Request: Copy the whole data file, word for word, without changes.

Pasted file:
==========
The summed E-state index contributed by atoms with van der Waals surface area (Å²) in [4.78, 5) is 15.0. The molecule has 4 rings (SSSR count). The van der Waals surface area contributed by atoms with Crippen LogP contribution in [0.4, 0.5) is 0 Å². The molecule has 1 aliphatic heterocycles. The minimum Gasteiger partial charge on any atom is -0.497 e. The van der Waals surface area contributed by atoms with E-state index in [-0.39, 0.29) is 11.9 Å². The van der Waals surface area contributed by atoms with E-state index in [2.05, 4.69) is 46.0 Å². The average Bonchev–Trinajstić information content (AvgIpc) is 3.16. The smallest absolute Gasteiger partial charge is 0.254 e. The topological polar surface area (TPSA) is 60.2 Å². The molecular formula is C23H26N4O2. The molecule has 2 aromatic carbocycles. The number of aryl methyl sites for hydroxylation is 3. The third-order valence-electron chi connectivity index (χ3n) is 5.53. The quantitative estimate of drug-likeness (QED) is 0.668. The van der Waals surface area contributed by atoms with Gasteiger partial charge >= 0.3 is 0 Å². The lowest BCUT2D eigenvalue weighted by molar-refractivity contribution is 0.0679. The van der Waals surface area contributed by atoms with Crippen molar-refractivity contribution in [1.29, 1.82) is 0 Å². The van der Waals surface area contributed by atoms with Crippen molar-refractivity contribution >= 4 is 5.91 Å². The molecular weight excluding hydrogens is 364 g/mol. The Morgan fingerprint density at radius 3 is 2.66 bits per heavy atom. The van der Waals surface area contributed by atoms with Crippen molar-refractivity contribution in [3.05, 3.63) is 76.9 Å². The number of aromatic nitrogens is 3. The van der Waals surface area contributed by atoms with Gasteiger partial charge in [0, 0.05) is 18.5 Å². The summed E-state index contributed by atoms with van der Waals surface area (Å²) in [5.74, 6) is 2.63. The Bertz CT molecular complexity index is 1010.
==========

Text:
The summed E-state index contributed by atoms with van der Waals surface area (Å²) in [4.78, 5) is 15.0. The molecule has 4 rings (SSSR count). The van der Waals surface area contributed by atoms with Crippen LogP contribution in [0.4, 0.5) is 0 Å². The molecule has 1 aliphatic heterocycles. The minimum Gasteiger partial charge on any atom is -0.497 e. The van der Waals surface area contributed by atoms with E-state index in [-0.39, 0.29) is 11.9 Å². The van der Waals surface area contributed by atoms with E-state index in [2.05, 4.69) is 46.0 Å². The average Bonchev–Trinajstić information content (AvgIpc) is 3.16. The smallest absolute Gasteiger partial charge is 0.254 e. The topological polar surface area (TPSA) is 60.2 Å². The molecular formula is C23H26N4O2. The molecule has 2 aromatic carbocycles. The number of aryl methyl sites for hydroxylation is 3. The third-order valence-electron chi connectivity index (χ3n) is 5.53. The quantitative estimate of drug-likeness (QED) is 0.668. The van der Waals surface area contributed by atoms with Gasteiger partial charge >= 0.3 is 0 Å². The lowest BCUT2D eigenvalue weighted by molar-refractivity contribution is 0.0679. The van der Waals surface area contributed by atoms with Crippen molar-refractivity contribution in [1.29, 1.82) is 0 Å². The van der Waals surface area contributed by atoms with Crippen molar-refractivity contribution >= 4 is 5.91 Å². The molecular weight excluding hydrogens is 364 g/mol. The Morgan fingerprint density at radius 3 is 2.66 bits per heavy atom. The van der Waals surface area contributed by atoms with Crippen molar-refractivity contribution in [3.05, 3.63) is 76.9 Å². The number of aromatic nitrogens is 3. The van der Waals surface area contributed by atoms with Gasteiger partial charge in [0, 0.05) is 18.5 Å². The summed E-state index contributed by atoms with van der Waals surface area (Å²) in [5.74, 6) is 2.63. The Bertz CT molecular complexity index is 1010.